3D printing architecture is a relatively new phenomena. As with all new technologies there are constraints as well as benefits, such as the speed of 3D printing technologies for large volume parts. Time is money, and now a more efficient method of architectural3D printing has been demonstrated by Bot Laboratory. Their m_Wall project boasts higher print speeds and an inexpensive feedstock. The interesting project and visually appealing outcome has given Bot Laboratory the confidence to say that ‘the future of the built environment is 3D printed.’
Bot Laboratory first showcased the fascinating m_Wall at the Bay Area Maker Fair 2014. The intriguing structure stands at 1.9 meters (over 6 feet 4 inches) tall and is constructedfrom just two pieces. The m_Wall is extremely strong, as you can see from the images, especially considering the print thickness, which measures in atonly a quarter of an inch.
The two three dimensional prints that make up the m_Wall were each printed in just five hours. This means that the wall segment was created in a time span that most current desktop 3D printers take to print a large vase! So, how did they do it?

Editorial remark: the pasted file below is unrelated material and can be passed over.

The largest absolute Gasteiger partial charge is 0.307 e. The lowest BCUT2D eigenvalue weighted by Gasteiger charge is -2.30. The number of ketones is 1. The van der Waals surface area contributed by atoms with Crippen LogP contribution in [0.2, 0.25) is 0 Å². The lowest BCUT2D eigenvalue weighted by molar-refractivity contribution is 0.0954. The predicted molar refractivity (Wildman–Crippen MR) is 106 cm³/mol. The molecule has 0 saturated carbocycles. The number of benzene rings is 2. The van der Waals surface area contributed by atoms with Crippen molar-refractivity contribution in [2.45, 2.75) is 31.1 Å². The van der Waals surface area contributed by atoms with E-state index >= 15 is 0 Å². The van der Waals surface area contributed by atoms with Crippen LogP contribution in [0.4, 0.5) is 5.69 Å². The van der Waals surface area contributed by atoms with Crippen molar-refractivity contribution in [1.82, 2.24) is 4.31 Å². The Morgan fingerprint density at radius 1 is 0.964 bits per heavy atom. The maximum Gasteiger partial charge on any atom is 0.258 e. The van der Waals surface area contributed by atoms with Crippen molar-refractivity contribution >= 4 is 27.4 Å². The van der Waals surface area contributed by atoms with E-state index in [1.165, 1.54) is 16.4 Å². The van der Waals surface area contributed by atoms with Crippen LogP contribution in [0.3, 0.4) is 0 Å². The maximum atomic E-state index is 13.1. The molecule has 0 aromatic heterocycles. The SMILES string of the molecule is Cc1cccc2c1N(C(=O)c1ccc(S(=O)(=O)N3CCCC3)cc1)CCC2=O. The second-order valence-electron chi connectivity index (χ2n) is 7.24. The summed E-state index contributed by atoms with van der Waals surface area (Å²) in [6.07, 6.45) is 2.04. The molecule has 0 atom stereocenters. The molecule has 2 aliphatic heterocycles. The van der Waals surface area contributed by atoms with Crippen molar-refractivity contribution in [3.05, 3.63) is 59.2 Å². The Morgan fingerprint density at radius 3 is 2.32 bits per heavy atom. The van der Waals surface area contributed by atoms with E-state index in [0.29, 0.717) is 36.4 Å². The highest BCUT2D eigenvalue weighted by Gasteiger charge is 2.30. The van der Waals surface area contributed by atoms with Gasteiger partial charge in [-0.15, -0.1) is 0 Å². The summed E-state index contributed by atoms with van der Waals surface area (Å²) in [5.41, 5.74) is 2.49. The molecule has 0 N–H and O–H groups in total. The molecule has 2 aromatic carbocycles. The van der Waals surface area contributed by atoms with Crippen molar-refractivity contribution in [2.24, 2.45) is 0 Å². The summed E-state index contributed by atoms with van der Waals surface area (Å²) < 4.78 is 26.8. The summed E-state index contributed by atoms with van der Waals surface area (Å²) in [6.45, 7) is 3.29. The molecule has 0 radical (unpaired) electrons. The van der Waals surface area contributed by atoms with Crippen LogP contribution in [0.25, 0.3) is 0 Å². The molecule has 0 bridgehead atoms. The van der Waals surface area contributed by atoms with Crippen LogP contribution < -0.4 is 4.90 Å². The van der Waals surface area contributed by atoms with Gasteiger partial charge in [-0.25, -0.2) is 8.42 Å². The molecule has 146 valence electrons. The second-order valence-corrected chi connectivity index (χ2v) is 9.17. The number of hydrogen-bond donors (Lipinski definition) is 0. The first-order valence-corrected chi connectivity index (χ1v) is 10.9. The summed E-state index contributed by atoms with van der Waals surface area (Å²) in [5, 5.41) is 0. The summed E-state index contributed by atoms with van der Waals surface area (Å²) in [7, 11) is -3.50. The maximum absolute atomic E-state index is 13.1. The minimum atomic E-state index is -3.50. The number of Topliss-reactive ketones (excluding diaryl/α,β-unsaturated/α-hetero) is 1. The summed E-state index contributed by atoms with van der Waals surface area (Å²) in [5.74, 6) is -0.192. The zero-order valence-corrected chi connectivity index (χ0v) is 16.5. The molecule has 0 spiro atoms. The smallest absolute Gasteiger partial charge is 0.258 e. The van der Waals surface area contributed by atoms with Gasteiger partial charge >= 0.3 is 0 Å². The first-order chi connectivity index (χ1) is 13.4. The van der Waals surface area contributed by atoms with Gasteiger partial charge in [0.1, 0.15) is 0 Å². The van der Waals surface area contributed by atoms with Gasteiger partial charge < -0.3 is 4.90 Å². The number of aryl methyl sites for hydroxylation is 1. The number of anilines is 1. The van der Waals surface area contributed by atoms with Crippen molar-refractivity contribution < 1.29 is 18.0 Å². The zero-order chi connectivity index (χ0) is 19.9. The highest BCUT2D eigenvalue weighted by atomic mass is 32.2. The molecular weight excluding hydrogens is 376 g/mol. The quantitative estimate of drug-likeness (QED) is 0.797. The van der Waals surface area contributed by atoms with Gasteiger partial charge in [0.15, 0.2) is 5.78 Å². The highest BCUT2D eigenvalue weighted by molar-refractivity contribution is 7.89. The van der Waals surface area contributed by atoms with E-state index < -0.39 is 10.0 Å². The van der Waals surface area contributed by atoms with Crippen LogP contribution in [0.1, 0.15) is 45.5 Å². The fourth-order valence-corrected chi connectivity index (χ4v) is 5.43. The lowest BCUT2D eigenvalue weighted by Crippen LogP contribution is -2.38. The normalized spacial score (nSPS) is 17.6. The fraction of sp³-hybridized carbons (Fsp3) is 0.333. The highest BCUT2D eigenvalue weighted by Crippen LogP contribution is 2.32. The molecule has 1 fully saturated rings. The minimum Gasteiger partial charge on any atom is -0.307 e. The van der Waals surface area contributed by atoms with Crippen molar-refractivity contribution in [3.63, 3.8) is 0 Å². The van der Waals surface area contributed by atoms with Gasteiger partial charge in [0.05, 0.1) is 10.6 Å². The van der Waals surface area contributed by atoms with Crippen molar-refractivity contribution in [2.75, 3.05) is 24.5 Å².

The team designed the architectural feature using Grasshopper 3D, a graphical algorithm editor tightly integrated with Rhino 3D modelling tools, including all of the motion code and extrusion data that was required to print it. The digital model used a custom Grasshopper 3D script developed by the companies founder Zachary Schoch to sidestep the necessity for slicing to further increase the print speed.
The Grasshopper methodology also empowered the designers toprint angled layers, curved layers and non-planar layers. In other words the machine’s print path was directly scripted in order to create the geometry – instead of the traditional geometry first process.